There’s always the question of “why zombies?”. Zombies, people tell me, are stupid. In fact, popular culture is stupid. Reality TV makes you dumb. Romance is for bored housewives. YA is just dumbed down story (*shudder*). There’s no meaning to be found there. It’s all stupid.
Which is a rather narrow view that is really quite old and useless. So let’s re-evaluate your assumptions together!
“Culture is ordinary; that is where we must start”, Raymond Williams wrote. Culture is not defined within the theaters and operas, culture is common or shared meanings (something Stuart Hall agrees with). Culture is not something you DO, it is something lived. It’s not just the arts, it is in everything. It even includes furnishings, clothing, cars, appliances – as Gans says, most appliances are treated as necessities, but their forms, styles, material etc are a matter of culture.
High vs Popular culture is, in part, a sort of class warfare based on how rich and educated you are. In essence, they are stereotypes. In his introduction, Gans refers to a US report into the arts stated “cultural equality remains as elusive as social, economic and educational equality”. Research is not needed to point out that some people cannot afford to go the opera – of course! Culture is not just dependent on wealth or education, although social institutions definitely play a role, but it’s also about identity (age, race, gender etc) as well as personal choice.
Garrosh, previous leader of the Horde, thinks orcs are better than undead, aka the Forsaken, and looks down upon them. So for this example, Garrosh thinks orcs are high culture, and the undead are popular culture.
Culture is not distinct from systems of power, as it acts as a hegemonic force. Hegemony for Gramsci is a continuous and uneven struggle by the dominant class, culture or other grouping to present their world view and sort of convince other classes or groups that it’s the normal thing to do. Essentially, they rule by a sort of twisted consent. How does this relate to culture? Well, everything is ideological. There is no singular dominant ideology, but rather a struggle of conflicting beliefs and ideas that work similarly to hegemonic power.
Vol’jin is now the leader of the Horde, which is made up of a bunch of different races. While the undead would like to go around murdering humans to create more undead, the leader of the horde often pushes his ideology onto them and say “Welllll that’s not really nice. So don’t.”
Hall, Gans and Williams all reject that culture is an enforced thing, but that it does have power and influence. Hall concludes that there is no need to restrict it; at the same time that cultural industries do have the power to rework and reshape what they represent, it doesn’t necessarily mean that everyone just blindly follows and accepts they see/read/do:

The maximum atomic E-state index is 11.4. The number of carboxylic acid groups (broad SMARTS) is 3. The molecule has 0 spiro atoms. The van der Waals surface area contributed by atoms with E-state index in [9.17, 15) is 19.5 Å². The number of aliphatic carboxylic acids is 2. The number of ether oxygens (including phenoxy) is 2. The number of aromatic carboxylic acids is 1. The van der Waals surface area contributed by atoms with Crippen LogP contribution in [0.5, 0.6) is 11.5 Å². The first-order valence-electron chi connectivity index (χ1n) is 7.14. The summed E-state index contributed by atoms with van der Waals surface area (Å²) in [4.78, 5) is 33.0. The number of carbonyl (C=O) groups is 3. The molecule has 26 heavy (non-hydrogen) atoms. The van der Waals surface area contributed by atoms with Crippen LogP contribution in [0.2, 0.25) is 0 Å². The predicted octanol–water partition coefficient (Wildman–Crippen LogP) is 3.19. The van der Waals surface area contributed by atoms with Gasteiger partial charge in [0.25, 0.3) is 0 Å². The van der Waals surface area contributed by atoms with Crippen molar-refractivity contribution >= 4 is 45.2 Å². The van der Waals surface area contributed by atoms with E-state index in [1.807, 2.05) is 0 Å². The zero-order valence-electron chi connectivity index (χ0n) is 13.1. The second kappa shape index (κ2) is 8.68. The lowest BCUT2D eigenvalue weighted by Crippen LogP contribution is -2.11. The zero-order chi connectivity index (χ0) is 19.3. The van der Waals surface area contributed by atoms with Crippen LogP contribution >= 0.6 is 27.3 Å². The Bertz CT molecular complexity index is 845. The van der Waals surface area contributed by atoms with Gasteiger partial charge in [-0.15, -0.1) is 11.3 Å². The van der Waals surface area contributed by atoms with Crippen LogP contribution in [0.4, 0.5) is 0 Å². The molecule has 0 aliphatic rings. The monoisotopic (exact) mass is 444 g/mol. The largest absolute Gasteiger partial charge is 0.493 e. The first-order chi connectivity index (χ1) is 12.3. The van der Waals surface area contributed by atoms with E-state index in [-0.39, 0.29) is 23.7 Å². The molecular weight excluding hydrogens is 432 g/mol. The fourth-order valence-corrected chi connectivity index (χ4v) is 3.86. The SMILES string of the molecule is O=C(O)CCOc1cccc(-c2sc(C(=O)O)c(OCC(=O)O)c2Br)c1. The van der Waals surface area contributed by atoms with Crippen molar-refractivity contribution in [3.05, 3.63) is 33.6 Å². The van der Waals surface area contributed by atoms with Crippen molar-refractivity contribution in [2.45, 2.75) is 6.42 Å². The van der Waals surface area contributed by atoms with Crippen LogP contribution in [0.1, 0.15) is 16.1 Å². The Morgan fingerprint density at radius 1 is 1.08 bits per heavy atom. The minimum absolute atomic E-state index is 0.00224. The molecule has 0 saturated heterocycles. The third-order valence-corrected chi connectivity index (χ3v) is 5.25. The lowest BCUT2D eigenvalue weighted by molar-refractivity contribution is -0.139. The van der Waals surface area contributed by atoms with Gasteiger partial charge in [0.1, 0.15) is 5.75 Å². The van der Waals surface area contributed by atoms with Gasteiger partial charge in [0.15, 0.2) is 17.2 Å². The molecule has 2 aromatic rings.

“These definitions don’t have the power to occupy our minds; they don’t function on us as if we are blank screens. But they do occupy and rework the interior contradictions of feeling and perception in the dominated classes; they do find or clear a space of recognition in those who respond to them. Cultural domination has real effects – even if these are neither all-powerful nor all-inclusive.”
So not all undead really go for that “don’t murder humans” thing. At the Wrathgate, when the Alliance and Horde united against the Lich King, some undead thought it was a brilliant time to plague-bomb the lot of them. Sylvanas, leader of the undead, was all “WTF bro?”
To be very particular, popular culture is actually considered as a site of cultural struggle. For Fiske, pop culture “contains both the forces of domination and the opportunities to speak against them”. Crawford argues that it is because genre, such as paranormal romance, is considered to be lower in status to high literature it is less controlled and allowed to speak more directly to themes and voices that might otherwise be silenced.
The Forsaken is a particular site of struggle. On the one hand, they cannot leave the Horde. They are too close to Alliance territory to go it alone. On the other hand, they will slowly die as there are no legit means to create more undead.
While cultural studies changes and morphs all the time, this is the general current theory that I ascribe to. Next time on TL;DR: Cultural Studies edition, I’ll go more into “but what does it meannnnn?”, looking at representations, a few different approaches on how it is thought representations work, and probably more selfies to fill up the space and give you something pretty to look at.
- Popular Culture and High Culture, An Analysis and Evaluation of Taste by Herbert Gans
- Anything you can find by Stuart Hall
- Huge borrowing from Representation 2nd Edition, edited by Stuart Hall, Jessica Evans and Sean Nixon.
- Williams, Raymond. “Culture Is Ordinary.” The Everyday Life Reader. 2002. 9
- Gramsci, Antonio. Selections from the Prison Notebooks of Antonio Gramsci.
- Fiske, John. Understanding Popular Culture. 2nd Ed. London: Routledge, 1996.
- Crawford, Joseph. The Twilight of the Gothic? Vampire Fiction and the Rise of the Paranormal Romance 1991-2012.